Thursday, 30 April 2015
Friday, 24 April 2015
Lesser-spotted EagleA lone migrant making its way north through Israel
Tristram's StarlingThese perky birds seemed to appear out of nowhere whistling their three note
welcome as soon as we stepped out of the car. They were after free hand-outs
and as soon as they realised none were forthcoming upped and disappeared.
Southern Grey Shrike
Brown-necked RavenAnother scavenger that seemed quite used to people.
Family groups of these hardy mammals could be found marauding around the Wadis.
Quite how they scrape a living from the parched earth beats me.
Graceful PriniaThese tiny little birds were singing their hearts out from every clump of bushes.
About the size of our long-tailed tit they gave a welcome buzz to an environment
otherwise devoid of birdsong.
White-crowned WheatearA beautiful bird seen only too briefly as we drove up into the mountains
White StorksWe saw two groups of about 150 birds riding the updrafts over the mountains
Monday, 20 April 2015
We spent most of today at the Jerusalem Bird Observatory, a one acre plot in the middle of a city that is expanding at the same alarming rate as my waistline. The place was thronged with birds and butterflies of all kinds which just goes to show what a few trees and bushes and a strategically positioned pond can achieve. A charming oasis set optimistically amidst never ending miles of concrete. The star of the show was undoubtedly the white-throated kingfisher that sat patiently on overhanging branches waiting for some hapless frog or in one case a baby terrapin to show itself. It really doesn't pay to be small or tasty in this world (Kylie Minogue excepted). There were lots of migrants on show chief amongst them lesser whitethroats and blackcaps, although we also saw chiffchaffs, spotted flycatcher and all too brief tantalising glimpses of one or two warblers that will simply have to be put down as the ones that got away...unless the blurred images I took reveal something more when loaded on a proper PC. Anyway hope you like the following images which give a taste of what we saw today.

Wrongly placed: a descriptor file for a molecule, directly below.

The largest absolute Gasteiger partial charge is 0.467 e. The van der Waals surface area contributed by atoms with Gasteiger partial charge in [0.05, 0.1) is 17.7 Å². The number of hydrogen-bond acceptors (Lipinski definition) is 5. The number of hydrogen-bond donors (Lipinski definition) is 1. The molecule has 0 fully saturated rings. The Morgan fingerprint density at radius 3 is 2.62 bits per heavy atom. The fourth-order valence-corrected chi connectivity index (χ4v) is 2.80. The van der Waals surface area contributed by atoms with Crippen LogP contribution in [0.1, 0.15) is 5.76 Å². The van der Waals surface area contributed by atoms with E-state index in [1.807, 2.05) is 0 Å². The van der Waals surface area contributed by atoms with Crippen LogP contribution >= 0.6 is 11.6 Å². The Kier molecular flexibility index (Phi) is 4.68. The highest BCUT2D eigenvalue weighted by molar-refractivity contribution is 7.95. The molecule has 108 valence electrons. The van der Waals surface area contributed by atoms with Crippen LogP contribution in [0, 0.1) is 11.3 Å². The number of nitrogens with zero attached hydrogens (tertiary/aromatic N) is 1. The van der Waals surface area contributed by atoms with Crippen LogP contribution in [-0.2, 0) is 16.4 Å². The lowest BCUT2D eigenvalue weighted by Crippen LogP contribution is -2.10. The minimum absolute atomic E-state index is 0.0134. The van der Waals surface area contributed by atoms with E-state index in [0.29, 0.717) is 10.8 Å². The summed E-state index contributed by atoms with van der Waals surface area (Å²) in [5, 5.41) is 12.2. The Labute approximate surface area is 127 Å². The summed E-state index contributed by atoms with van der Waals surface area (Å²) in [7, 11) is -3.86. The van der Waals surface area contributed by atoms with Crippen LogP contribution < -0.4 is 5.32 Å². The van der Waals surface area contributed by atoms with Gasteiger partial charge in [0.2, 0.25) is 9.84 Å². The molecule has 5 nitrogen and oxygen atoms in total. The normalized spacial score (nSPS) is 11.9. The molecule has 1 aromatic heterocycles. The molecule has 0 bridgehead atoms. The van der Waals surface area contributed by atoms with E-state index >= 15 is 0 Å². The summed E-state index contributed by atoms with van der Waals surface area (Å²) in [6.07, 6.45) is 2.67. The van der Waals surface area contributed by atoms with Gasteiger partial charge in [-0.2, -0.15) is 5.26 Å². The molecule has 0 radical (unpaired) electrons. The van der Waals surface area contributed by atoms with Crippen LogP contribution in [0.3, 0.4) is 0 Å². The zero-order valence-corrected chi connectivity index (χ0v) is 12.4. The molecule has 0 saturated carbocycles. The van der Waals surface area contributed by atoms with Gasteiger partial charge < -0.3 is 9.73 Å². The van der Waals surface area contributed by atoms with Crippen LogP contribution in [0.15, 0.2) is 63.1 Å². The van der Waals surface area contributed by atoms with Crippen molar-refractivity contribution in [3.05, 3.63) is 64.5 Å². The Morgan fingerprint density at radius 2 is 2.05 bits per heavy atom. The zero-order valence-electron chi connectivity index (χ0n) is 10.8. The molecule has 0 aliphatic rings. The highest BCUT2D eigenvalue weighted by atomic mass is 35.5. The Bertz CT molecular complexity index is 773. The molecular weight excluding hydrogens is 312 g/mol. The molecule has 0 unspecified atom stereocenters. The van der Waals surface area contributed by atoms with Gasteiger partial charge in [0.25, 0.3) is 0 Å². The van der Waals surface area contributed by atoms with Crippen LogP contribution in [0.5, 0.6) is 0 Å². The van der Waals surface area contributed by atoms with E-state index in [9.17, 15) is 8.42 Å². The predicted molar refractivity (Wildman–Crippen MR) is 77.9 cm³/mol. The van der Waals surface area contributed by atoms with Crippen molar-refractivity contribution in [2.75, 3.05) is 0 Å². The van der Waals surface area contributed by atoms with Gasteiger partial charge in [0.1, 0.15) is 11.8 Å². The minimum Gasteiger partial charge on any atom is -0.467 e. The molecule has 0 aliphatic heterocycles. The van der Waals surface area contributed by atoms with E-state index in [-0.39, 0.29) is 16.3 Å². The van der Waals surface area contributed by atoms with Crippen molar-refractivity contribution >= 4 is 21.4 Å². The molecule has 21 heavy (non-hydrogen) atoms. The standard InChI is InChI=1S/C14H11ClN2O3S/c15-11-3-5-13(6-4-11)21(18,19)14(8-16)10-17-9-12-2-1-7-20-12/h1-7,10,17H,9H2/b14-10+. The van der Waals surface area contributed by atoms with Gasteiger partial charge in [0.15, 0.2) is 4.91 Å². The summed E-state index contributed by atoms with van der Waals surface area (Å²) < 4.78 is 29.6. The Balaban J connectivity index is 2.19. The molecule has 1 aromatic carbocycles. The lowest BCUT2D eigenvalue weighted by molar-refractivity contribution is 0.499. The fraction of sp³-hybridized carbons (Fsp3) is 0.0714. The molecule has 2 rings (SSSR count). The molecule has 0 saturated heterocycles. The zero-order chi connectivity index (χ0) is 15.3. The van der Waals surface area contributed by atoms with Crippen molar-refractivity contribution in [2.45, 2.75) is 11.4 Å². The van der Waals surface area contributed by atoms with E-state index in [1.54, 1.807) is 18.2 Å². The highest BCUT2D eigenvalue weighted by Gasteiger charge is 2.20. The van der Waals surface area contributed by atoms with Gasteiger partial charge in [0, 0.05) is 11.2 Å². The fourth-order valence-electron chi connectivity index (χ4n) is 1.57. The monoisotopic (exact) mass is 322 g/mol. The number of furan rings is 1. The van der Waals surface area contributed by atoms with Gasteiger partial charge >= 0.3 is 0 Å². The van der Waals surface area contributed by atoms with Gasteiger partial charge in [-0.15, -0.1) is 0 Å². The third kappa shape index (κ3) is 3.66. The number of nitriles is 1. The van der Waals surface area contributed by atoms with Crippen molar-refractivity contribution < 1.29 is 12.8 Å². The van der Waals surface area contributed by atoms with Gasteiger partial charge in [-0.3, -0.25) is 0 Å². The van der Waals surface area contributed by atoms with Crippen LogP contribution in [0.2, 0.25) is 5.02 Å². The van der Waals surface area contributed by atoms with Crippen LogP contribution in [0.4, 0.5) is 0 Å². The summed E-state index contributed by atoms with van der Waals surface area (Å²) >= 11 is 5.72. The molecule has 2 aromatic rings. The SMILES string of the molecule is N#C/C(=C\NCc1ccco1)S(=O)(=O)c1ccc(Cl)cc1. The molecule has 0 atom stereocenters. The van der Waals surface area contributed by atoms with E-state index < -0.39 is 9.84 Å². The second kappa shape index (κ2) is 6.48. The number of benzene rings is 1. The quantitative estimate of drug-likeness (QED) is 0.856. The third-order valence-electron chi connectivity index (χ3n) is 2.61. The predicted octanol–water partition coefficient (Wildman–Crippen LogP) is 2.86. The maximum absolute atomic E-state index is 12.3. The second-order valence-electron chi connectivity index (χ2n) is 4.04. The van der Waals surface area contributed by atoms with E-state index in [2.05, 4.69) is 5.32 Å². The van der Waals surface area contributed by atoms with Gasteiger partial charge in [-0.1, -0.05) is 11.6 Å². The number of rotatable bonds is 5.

Lesser WhitethroatMany of these slim, pale migrants were using the JBO to stock up before
continuing their migration. Most were sporting a ring as this one is.
White-throated KingfisherA resident here and one of a breeding pair.
Who Would be a Frog?
Spectacled BulbulsTwo males having a spat, fanning their tails and wings to show the yellow
under tail coverts to great effect
|Despite its best efforts the kingfisher could not swallow this baby terrapin. It|
eventually popped out of the beak and hopefully was not too badly injured.
Tuesday, 14 April 2015
|In 1977 house martins were a widespread breeding species and the |
observations from central Norwich are sadly no longer likely.
|In 1976 the sighting of a marsh harrier caused us much |
excitement. Nowadays they hardly merit a second glance. How times change.
|Some eggstraordinary records (sorry).|
|To show how widespread and common yellow wagtails |
were in the mid-1970s
|Spotted flycatchers were easy to find as well.|
|As were turtle doves|
|A page from our nest records log. Note the abundance of|
Skylark NestNothing exceptional about that.....except it was found at Mousehold in
Norwich from where these lovely songsters disappeared many years ago.
And finally to give you all a little amusement.........
Scanning the Mud at Breydon in 1979
Scanning the Sea at Sea Palling in 1974
As Ever Sporting a Fashionable Look in 1973
Tuesday, 7 April 2015
YellowhammerWhat a stunning bird, a male in full breeding dress. Unfortunately I couldn't
get any closer before it sought refuge in the dense cover of nearby pines.
Great Grey ShrikeNo way to get any closer to this bird since it favoured the undisturbed
area of the MoD training zone at Grime's Graves.
Friday, 3 April 2015
The bird on the left is female and still retains the light edging to the feathering
which is a feature of winter plumage. It may also be a relatively young bird
perhaps hatched last year. The bird on the right is a full-blooded male.
These birds were pictured this week. Note the summer plumaged bird in the lead.
Black-tailed GodwitThis is a much closer and gloriously colourful bird I photographed a couple of years ago.
Black-tailed GodwitsA wary group showing a staging of moult photographed at Cley in April 2012
Not a very good shot, but the bird was a long way off.
Little EgretShowing off the breeding plumes to great effect